Reference will now be made to FIGS. 3 to 5 to describe the linkage mechanism operable to move the print head 24 and drive roller 46 when the lid 16 is open and closed. The lid 16 carries a cam 56 which bears against the print head actuation arm 58. The contact point of the cam 56 with the print head actuation arm is shown in the position with the lid closed in FIG. 4. The print head actuation arm 58 can slide relative to the baseplate 18a in response to the movement of the cam 56 when the lid is opened or closed. In the closed position the print head actuation arm 58 is biased towards the cam 56 by the action of a spring 60. The action of this spring 60 will be described in more detail hereinafter, with the operation of the linkage mechanism.
FIG. 4 also illustrates a cutting mechanism for the printer 2. The cutting mechanism comprises a cutting arm 66 carrying on one end a button 68 to be depressed by a user when the tape 70 is to be cut. The cutting arm 66 is pivotably mounted at a pivot point P so that when the button 68 is depressed in the direction of arrow B the other end 67 of the cutting arm is brought into contact with a cutter support 72 which carries a cutting blade 74. The blade 74 acts against the cassette which is held in place by a turned up region 78 of the edge of the baseplate.
FIG. 5 shows the interconnection between certain elements of the printing mechanism more clearly. The feed roller 46 can be seen to be rotatably mounted in the second roller cage moulding with the gear wheel 86 mounted below it. FIG. 5 also shows that the pin 28 extends upwardly to lend rigidity to the pivoting components and serves as a support for a spool of a cassette inserted into the printer 2. The outline of a cassette is shown by a broken line designated C in FIGS. 3 and 5.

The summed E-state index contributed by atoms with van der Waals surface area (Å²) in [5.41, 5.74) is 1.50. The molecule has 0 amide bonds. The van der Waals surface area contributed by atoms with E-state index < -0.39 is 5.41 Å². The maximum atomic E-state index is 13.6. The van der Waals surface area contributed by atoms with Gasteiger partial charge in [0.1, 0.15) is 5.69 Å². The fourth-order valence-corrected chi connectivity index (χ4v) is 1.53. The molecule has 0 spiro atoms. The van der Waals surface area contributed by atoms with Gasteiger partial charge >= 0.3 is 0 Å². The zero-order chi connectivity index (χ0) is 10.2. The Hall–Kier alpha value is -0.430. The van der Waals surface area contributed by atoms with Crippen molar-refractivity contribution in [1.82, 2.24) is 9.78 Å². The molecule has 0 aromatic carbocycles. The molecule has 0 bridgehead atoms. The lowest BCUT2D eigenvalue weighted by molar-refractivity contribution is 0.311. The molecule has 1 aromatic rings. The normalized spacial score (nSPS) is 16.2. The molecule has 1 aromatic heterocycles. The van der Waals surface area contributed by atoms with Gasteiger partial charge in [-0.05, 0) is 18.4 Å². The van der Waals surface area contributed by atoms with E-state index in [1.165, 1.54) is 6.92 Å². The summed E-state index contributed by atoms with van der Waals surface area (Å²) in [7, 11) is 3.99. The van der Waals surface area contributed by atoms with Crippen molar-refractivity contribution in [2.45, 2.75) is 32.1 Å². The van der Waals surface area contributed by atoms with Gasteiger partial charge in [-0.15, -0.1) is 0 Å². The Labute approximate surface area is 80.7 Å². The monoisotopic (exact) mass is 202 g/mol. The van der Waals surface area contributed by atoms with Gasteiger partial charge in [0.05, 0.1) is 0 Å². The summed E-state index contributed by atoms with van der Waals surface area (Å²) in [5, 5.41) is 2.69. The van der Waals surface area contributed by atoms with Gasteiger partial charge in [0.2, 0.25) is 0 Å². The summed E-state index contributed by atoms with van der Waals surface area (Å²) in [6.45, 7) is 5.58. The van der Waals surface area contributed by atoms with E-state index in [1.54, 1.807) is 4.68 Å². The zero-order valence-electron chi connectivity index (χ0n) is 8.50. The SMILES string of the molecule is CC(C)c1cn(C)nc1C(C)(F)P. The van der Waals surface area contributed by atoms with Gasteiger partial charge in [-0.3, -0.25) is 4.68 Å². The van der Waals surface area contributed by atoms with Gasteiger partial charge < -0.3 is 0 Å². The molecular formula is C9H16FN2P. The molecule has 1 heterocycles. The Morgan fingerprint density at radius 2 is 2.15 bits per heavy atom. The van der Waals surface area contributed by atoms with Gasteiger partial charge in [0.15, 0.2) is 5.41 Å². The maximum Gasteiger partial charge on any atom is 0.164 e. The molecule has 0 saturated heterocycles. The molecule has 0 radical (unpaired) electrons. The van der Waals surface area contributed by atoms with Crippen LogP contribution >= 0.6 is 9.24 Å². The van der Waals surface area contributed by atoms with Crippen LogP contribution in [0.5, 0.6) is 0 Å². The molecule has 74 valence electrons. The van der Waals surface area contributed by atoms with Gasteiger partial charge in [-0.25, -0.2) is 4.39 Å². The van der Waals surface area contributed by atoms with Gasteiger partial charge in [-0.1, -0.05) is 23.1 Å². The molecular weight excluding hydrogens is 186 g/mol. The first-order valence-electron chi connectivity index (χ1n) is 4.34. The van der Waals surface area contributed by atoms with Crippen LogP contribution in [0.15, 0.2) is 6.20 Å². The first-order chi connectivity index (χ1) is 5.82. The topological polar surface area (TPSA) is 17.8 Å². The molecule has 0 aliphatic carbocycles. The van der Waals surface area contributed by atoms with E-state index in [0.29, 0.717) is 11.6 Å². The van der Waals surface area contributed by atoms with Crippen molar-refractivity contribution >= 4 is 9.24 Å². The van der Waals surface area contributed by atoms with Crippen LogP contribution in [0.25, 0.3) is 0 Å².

The drive system and gear train for the printer will now be described. A motor 54 is located beneath the baseplate and drives a double spur gear 48. The larger diameter spur gear drives, via an intermediate gear 94, a gear 96 which drives a ribbon rewind spool of a cassette inserted into the printer. The smaller diameter spur of the double spur gear 48 drives a gear 98 which drives a gear 88 which is mounted on the same pin as an output roller of the cassette. The output roller acts with the drive roller 46 in its operative position to form a nip which applies an adhesive backing layer to the printed tape and causes the tape to be driven out of the printer. The gear 88 meshes with the gear 86 of the drive roller 46 when the latter is in the operative position.